I like to take a journey when I read. Not the type of journey intended for every reader by the author (though I do of course enjoy this, obviously), but a journey that connects every book I read; a journey that takes me from one tome to the next. A never-ending link, so to speak. Here’s an example of the latest three books in the chain:
- Ox-Tales: Fire – A collection of short stories compiled by Oxfam with fire as the theme. Works come from renowned authors such as Mark Haddon, John Le Carre, and Jeanette Winterson. The story I enjoyed most was Dog Days by Winterson.
- Oranges Are Not The Only Fruit – And so I moved onto Winterson’s debut novella, a semi-autobiographical tale on her growing up in the north, raised by Pentecostal Christian adoptive parents, whilst coming to terms with her homosexuality.
- God – I visited my friend recently while he convalesces at home from a back operation and while there he recommended Alexander Waugh’s biography on God. Given Winterson’s religious upbringing it seemed fitting as the next choice in reading material. And then, when I noticed a line of praise from Winterson on the cover of the book, my choice was sealed. My friend had no idea what I was reading, and yet unbeknownst to him, at that moment he’d provided me the next link in my chain.
As I continue to read Waugh’s book I have no idea what I’ll move onto next, but that’s part of the excitement. For me at least, anyway. Sad? Maybe. I’m sure the next link will materialise itself to me soon. It always does.
Everything happens for a reason.
A scurry of squirrels once lived together in a tree. They were all very good friends and had a great time hanging out together. They had fun, they laughed a lot, and sometimes they would invite female squirrels over to their tree so they could show off their nuts.
Every day, the scurry of squirrels would leave the tree in order to collect nuts. One day, one of the squirrels decided to take a different route than the others. He wanted to explore new pastures. He wanted to achieve something for himself. He knew it was a risk, but would he regret it if he never tried?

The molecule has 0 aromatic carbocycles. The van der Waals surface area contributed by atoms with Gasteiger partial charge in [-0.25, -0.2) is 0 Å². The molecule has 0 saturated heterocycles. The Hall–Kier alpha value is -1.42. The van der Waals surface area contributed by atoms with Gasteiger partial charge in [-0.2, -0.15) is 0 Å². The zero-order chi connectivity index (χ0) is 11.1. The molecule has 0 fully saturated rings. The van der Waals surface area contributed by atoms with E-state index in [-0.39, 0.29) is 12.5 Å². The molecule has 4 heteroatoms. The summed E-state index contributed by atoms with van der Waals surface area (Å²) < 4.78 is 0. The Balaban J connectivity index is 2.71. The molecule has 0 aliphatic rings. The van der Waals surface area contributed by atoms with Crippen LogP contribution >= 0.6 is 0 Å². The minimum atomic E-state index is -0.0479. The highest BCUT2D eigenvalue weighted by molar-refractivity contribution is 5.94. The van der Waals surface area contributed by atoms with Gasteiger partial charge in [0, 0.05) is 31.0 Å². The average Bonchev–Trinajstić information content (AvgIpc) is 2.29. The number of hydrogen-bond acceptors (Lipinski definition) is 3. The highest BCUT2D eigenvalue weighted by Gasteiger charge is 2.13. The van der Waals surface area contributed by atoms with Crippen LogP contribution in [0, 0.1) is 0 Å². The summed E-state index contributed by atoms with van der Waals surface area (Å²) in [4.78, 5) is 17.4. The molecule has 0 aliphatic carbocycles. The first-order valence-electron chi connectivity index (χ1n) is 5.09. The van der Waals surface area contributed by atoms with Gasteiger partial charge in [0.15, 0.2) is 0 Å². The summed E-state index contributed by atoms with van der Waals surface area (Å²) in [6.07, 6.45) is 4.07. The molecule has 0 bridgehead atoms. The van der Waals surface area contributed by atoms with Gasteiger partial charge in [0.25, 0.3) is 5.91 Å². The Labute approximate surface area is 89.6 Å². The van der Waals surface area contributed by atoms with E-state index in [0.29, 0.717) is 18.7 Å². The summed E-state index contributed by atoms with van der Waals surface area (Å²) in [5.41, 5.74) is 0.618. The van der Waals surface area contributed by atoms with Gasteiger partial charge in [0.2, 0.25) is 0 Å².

At the end of that day he returned to the tree with some nuts, but not as many as he used to come home with. Patience is a virtue, he thought. It just needs time.
As time wore on the squirrel was returning with fewer and fewer nuts. Eventually, he was going back with none. The squirrel’s morale and confidence was crushed, but his pride wasn’t. Rather than confessing this to his friends, he decided instead to borrow some of the nuts that had been stored by the others. He would replace them when he became in possession of more of his own. But things didn’t pan out as he had planned. He was still not gaining any more nuts, and he was still forced to borrow from the collection. As time wore on, the situation became serious and it became more difficult for him to admit to the others what was happening.
It didn’t take long for the other squirrels to notice that something was wrong. Their pile was smaller in size. Where had their nuts gone? They had a meeting and realised that someone was taking nuts from their collection. Realising it was none of them they confronted the squirrel who had sought pastures new. Racked with guilt, the squirrel confessed everything to them. Suffice to say, they were not happy. And they had every right to be mad with him. He’d betrayed them. He’d gone behind their backs. They were supposed to be friends. Why had he not approached them from the very beginning? Why had he not confessed sooner, before they realised? Why had he let it get to this? Friendships had been broken. Trust was no longer there. The squirrel had paid a very heavy price.
Lately I’ve begun to recognise the coincidences that have been occurring in my life. There’s a pattern. Each of these coincidences has occurred in the last three years. Each has happened around twelve months apart. Each has slipped by unnoticed, until now. I’ll highlight what I mean:
- In 2010 I visited a boxing gym near Finsbury Park with a photographer friend in order to conduct some interviews with young Olympic hopefuls. It was the first time I had been to that part of London; twelve months later, I moved to Finsbury Park after viewing several places in the north and east of London.
- In 2011 I went to a wedding in Manchester. It was the first time I had been to the city. A year later, I was in a long distance relationship with a girl who happened to live in Manchester.
- Last year I worked for a publishing company on a lifestyle magazine that was guest-edited by a certain celebrity chef. We spent many times at his restaurant in Marble Arch. Twelve months later, I’m in an internship on the next road up from the restaurant.
- Until last year, I was responsible for a community website that focused on the area of Pimlico. This week, I began a new job that’s based round the corner from Pimlico Road.
Is there a link to all these coincidences? Or is that all they are – merely coincidences? Maybe I should lay down a map and connect the dots. Perhaps that way they’ll point me in the right direction. It would be nice to know where I’m going to be a year from now.
Gay Marine’s Gift
Check out the gift this marine’s unit gave him for his ‘unofficial’ last day.